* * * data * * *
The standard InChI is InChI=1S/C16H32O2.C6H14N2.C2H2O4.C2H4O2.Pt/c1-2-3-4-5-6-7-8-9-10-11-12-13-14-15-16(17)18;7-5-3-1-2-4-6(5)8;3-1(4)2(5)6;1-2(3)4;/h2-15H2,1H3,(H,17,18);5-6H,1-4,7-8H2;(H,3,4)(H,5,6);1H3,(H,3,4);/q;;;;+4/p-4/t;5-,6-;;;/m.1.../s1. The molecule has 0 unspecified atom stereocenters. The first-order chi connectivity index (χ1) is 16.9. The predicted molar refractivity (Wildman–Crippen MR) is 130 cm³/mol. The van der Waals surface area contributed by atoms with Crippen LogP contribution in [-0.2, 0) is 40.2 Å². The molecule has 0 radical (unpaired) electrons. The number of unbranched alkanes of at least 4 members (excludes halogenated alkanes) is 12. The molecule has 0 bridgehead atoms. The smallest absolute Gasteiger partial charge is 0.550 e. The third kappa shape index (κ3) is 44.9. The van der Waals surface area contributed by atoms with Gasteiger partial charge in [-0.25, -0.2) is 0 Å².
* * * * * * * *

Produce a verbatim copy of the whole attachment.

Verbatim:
The standard InChI is InChI=1S/C16H32O2.C6H14N2.C2H2O4.C2H4O2.Pt/c1-2-3-4-5-6-7-8-9-10-11-12-13-14-15-16(17)18;7-5-3-1-2-4-6(5)8;3-1(4)2(5)6;1-2(3)4;/h2-15H2,1H3,(H,17,18);5-6H,1-4,7-8H2;(H,3,4)(H,5,6);1H3,(H,3,4);/q;;;;+4/p-4/t;5-,6-;;;/m.1.../s1. The molecule has 0 unspecified atom stereocenters. The first-order chi connectivity index (χ1) is 16.9. The predicted molar refractivity (Wildman–Crippen MR) is 130 cm³/mol. The van der Waals surface area contributed by atoms with Crippen LogP contribution in [-0.2, 0) is 40.2 Å². The molecule has 0 radical (unpaired) electrons. The number of unbranched alkanes of at least 4 members (excludes halogenated alkanes) is 12. The molecule has 0 bridgehead atoms. The smallest absolute Gasteiger partial charge is 0.550 e. The third kappa shape index (κ3) is 44.9. The van der Waals surface area contributed by atoms with Gasteiger partial charge in [-0.25, -0.2) is 0 Å².